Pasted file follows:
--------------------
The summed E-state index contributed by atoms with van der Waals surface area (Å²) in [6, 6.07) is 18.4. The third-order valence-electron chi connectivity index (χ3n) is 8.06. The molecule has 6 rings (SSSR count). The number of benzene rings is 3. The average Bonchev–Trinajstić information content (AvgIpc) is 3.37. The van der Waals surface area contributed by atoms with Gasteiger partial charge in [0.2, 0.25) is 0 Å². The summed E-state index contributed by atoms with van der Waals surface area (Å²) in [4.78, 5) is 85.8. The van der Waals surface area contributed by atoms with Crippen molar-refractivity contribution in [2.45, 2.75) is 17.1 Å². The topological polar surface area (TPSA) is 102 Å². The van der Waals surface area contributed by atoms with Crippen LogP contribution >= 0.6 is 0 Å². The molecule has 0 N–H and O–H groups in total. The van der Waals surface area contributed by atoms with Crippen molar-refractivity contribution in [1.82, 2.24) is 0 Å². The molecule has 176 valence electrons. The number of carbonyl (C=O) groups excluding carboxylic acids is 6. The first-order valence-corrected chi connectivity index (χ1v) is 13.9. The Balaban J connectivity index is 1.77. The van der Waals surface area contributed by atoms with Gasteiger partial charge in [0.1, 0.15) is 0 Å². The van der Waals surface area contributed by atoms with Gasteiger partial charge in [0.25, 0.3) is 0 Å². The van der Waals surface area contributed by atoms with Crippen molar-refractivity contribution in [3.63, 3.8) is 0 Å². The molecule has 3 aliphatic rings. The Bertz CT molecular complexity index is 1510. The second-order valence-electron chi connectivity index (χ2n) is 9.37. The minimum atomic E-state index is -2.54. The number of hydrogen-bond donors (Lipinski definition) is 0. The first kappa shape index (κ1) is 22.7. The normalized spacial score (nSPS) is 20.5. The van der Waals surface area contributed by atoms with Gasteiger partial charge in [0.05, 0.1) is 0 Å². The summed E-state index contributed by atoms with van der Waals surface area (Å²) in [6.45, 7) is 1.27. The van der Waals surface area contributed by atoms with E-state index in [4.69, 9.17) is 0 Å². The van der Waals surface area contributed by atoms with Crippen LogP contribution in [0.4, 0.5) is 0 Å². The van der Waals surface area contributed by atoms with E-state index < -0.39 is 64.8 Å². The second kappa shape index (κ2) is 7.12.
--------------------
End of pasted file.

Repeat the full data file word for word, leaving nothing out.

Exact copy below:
The summed E-state index contributed by atoms with van der Waals surface area (Å²) in [6, 6.07) is 18.4. The third-order valence-electron chi connectivity index (χ3n) is 8.06. The molecule has 6 rings (SSSR count). The number of benzene rings is 3. The average Bonchev–Trinajstić information content (AvgIpc) is 3.37. The van der Waals surface area contributed by atoms with Gasteiger partial charge in [0.2, 0.25) is 0 Å². The summed E-state index contributed by atoms with van der Waals surface area (Å²) in [4.78, 5) is 85.8. The van der Waals surface area contributed by atoms with Crippen molar-refractivity contribution in [2.45, 2.75) is 17.1 Å². The topological polar surface area (TPSA) is 102 Å². The van der Waals surface area contributed by atoms with Crippen LogP contribution >= 0.6 is 0 Å². The molecule has 0 N–H and O–H groups in total. The van der Waals surface area contributed by atoms with Crippen molar-refractivity contribution in [1.82, 2.24) is 0 Å². The molecule has 176 valence electrons. The number of carbonyl (C=O) groups excluding carboxylic acids is 6. The first-order valence-corrected chi connectivity index (χ1v) is 13.9. The Balaban J connectivity index is 1.77. The van der Waals surface area contributed by atoms with Gasteiger partial charge in [0.1, 0.15) is 0 Å². The van der Waals surface area contributed by atoms with Gasteiger partial charge in [0.25, 0.3) is 0 Å². The van der Waals surface area contributed by atoms with Crippen molar-refractivity contribution in [3.63, 3.8) is 0 Å². The molecule has 3 aliphatic rings. The Bertz CT molecular complexity index is 1510. The second-order valence-electron chi connectivity index (χ2n) is 9.37. The minimum atomic E-state index is -2.54. The number of hydrogen-bond donors (Lipinski definition) is 0. The first kappa shape index (κ1) is 22.7. The normalized spacial score (nSPS) is 20.5. The van der Waals surface area contributed by atoms with Gasteiger partial charge in [0.05, 0.1) is 0 Å². The summed E-state index contributed by atoms with van der Waals surface area (Å²) in [6.45, 7) is 1.27. The van der Waals surface area contributed by atoms with E-state index in [4.69, 9.17) is 0 Å². The van der Waals surface area contributed by atoms with Crippen LogP contribution in [0.4, 0.5) is 0 Å². The van der Waals surface area contributed by atoms with E-state index < -0.39 is 64.8 Å². The second kappa shape index (κ2) is 7.12.